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Each group needs:
- plastic bin or disposable aluminum baking pan, ~8 ½-in x 11-in x 4-in deep (~22-cm x 28-cm x 10-cm deep)
- 1 liter (4 cups) sand
- 0.2 liters (3/4 cup) of dried white beans
- Mining Worksheet, one per student
- 1 piece scrap paper (same size or larger than bin area)
- 2 paper towels
To share with the entire class:
- stopwatch, timer or clock with a secondhand
- (optional) projector to show the attached Hubbert Curve Peak Oil Graph (otherwise, print it out)
What do miners do? (Listen to student responses. Answer: They dig into the Earth to extract natural resources.) What are natural resources? (Something that produces a benefit and is created naturally by the Earth) Can anyone think of some examples of things that are mined? (Many correct answers, but expect coal or gold as the most common answer.) Mined resources are used for many things, such as building computers and televisions or generating electricity.
Today, you are going to be miners! This activity will help you discover some very important things about what we call renewable and nonrenewable resources. You will learn more about those words later. Let's get started!
conserve: When natural resources are used wisely, without wasting them. For example by turning off the water when brushing your teeth.
nonrenewable resource: Resources that are used faster than the Earth produces them, and will not regenerate within our lifetime (such as fossil fuels, which take centuries to form).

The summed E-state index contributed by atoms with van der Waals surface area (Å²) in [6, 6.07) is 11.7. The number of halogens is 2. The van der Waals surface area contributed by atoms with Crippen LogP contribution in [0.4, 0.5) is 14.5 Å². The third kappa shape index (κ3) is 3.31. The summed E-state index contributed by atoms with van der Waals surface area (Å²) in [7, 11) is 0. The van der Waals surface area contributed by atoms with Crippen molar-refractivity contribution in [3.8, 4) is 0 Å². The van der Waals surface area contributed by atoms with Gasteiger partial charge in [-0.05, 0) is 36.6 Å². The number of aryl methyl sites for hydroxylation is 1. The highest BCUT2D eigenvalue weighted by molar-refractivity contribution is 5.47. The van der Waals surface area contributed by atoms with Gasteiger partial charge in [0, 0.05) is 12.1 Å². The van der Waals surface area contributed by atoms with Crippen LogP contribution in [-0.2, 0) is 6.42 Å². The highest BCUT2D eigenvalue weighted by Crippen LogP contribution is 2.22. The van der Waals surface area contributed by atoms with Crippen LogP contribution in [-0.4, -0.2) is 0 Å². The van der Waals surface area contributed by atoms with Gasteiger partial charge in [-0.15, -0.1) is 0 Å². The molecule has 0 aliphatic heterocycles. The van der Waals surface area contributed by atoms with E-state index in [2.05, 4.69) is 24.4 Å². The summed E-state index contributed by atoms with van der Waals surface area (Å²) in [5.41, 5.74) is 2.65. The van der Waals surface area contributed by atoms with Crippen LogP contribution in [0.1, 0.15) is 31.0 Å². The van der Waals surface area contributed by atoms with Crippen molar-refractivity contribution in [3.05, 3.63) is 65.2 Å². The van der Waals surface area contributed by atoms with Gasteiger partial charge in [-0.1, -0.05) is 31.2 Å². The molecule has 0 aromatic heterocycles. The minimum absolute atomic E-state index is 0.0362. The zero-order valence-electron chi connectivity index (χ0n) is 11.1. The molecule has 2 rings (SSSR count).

renewable resources: Resources that regenerate on short time-scales (such as water going through the water cycle).
reserves: Mineral resources that can be extracted. For example, in this activity, the number of beans originally in the mine represents the reserves.
resource: A supply that produces a benefit.
trade-offs: Advantages and disadvantages that must be weighed in order to make a decision.
This activity simulates the extraction of nonrenewable resources from a mine using a simple bean (mineral/resource) and sand (mine) mixture. Students extract beans from the sand in timed increments, and see that extraction is gradually more difficult as time passes. The students gather data, graph their results, and finally, discuss how their experience with the activity translates to the real world.
Before the Activity